Try the solo to Vai's Dirty Black Hole. Starts 2:22.
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  • Jetfire said:
    Its scary how much of this you can go into. The thing I wonder aloud about is how often do you use all four fingers on one string? Im defo going to try any exercises I can get my hands on though, just to push my boundries. 

    So has anyone used a song or riff to help with alt picking? Is there a section from a tune which is awesome to help actually utilise alt picking? 
    Technical Difficulties.  It's got some cool riffs that deliberately alternate up and down strokes (keep strict!) so it takes a bit of effort.  The solos are full of sextuplet shred lines, which make sense, and that traditional group of 12 notes on 2 strings lick PG always does (though that's a combination of picking and legato).  
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  • Hey Jetfire, yes there is a lot you can get into, but variety is the spice of life, take a bite out of it and chew on that for a while, then when you are ready move on, don't try to do it all at once, and always be creative.  Four finger stuff is great for co-ordination and finger independence, so I recon it is worth it, you need to decide the path for yourself though.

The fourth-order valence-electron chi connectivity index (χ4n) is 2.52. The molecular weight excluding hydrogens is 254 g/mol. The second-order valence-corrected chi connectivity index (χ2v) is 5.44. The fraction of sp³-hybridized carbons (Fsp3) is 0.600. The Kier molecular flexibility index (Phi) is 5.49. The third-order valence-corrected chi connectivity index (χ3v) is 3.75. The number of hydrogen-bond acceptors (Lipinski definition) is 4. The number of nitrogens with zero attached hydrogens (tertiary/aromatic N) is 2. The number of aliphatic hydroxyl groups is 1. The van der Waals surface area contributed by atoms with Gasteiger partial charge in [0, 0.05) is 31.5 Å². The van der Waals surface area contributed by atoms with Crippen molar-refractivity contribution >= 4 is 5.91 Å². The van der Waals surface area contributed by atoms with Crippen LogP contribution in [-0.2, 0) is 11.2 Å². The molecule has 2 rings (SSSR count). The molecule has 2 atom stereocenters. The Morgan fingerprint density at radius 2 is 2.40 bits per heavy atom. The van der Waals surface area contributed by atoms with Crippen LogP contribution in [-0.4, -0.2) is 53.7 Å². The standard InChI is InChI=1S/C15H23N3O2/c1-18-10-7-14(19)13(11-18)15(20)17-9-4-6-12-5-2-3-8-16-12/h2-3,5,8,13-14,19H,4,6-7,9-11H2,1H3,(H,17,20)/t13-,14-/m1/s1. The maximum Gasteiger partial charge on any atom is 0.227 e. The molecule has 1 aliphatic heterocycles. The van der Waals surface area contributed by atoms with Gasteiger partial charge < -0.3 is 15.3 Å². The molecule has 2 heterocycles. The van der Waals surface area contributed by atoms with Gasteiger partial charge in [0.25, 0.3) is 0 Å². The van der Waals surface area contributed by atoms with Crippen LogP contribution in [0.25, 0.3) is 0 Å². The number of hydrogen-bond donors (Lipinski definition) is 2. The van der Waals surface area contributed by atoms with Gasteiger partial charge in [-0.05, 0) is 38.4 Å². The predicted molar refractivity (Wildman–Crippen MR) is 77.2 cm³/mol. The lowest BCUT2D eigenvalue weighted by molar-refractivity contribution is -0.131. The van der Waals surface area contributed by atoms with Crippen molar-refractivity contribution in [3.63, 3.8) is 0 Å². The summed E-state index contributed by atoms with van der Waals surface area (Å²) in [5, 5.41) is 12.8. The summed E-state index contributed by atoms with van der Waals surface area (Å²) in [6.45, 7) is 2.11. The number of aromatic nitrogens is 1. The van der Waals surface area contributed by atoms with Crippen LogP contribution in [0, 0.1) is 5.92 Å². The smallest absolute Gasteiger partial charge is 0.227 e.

If you want scary, then take a look at this:    (or not ! )

    with thanks to @viz for pointing out the Vai 10 hour workout, where do you find other stuff from that?
    BTW, I hope your fingers enjoyed that and stopped complaining after a bit, what do you think of it?   ;)

    And thanks @mike_l , that one of yours looks interesting, I'll give it a try too, cheers  :)
    5 minutes of "trill-burn", now that's bordering on sadistic.   
    >:)

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  • Technical Difficulties.  It's got some cool riffs that deliberately alternate up and down strokes (keep strict!) so it takes a bit of effort.  The solos are full of sextuplet shred lines, which make sense, and that traditional group of 12 notes on 2 strings lick PG always does (though that's a combination of picking and legato).